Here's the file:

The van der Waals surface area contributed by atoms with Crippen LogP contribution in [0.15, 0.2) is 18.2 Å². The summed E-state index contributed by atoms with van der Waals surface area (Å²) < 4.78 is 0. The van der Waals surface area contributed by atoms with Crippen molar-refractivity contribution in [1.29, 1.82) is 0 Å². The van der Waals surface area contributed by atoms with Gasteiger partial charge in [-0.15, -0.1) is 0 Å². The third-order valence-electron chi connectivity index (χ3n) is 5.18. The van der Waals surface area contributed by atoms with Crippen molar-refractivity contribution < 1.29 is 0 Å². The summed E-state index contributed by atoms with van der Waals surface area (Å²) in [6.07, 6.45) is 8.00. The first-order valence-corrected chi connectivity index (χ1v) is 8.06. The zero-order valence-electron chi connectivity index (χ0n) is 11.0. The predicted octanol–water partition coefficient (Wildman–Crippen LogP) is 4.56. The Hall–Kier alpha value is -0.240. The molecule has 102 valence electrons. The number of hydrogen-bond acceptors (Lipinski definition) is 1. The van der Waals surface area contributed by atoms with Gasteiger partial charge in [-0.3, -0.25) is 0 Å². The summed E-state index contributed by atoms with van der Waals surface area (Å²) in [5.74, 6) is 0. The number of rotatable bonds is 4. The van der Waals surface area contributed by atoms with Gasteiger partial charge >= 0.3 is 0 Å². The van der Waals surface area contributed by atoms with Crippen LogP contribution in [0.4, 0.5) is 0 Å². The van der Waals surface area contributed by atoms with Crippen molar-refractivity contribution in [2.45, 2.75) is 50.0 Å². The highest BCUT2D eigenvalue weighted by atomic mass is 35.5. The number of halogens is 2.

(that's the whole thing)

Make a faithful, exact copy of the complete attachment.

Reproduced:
The van der Waals surface area contributed by atoms with Crippen LogP contribution in [0.15, 0.2) is 18.2 Å². The summed E-state index contributed by atoms with van der Waals surface area (Å²) < 4.78 is 0. The van der Waals surface area contributed by atoms with Crippen molar-refractivity contribution in [1.29, 1.82) is 0 Å². The van der Waals surface area contributed by atoms with Gasteiger partial charge in [-0.15, -0.1) is 0 Å². The third-order valence-electron chi connectivity index (χ3n) is 5.18. The van der Waals surface area contributed by atoms with Crippen molar-refractivity contribution < 1.29 is 0 Å². The summed E-state index contributed by atoms with van der Waals surface area (Å²) in [6.07, 6.45) is 8.00. The first-order valence-corrected chi connectivity index (χ1v) is 8.06. The zero-order valence-electron chi connectivity index (χ0n) is 11.0. The predicted octanol–water partition coefficient (Wildman–Crippen LogP) is 4.56. The Hall–Kier alpha value is -0.240. The molecule has 102 valence electrons. The number of hydrogen-bond acceptors (Lipinski definition) is 1. The van der Waals surface area contributed by atoms with Gasteiger partial charge in [-0.3, -0.25) is 0 Å². The summed E-state index contributed by atoms with van der Waals surface area (Å²) in [5.74, 6) is 0. The number of rotatable bonds is 4. The van der Waals surface area contributed by atoms with Gasteiger partial charge >= 0.3 is 0 Å². The van der Waals surface area contributed by atoms with Crippen LogP contribution in [0.4, 0.5) is 0 Å². The van der Waals surface area contributed by atoms with Crippen molar-refractivity contribution in [2.45, 2.75) is 50.0 Å². The highest BCUT2D eigenvalue weighted by atomic mass is 35.5. The number of halogens is 2.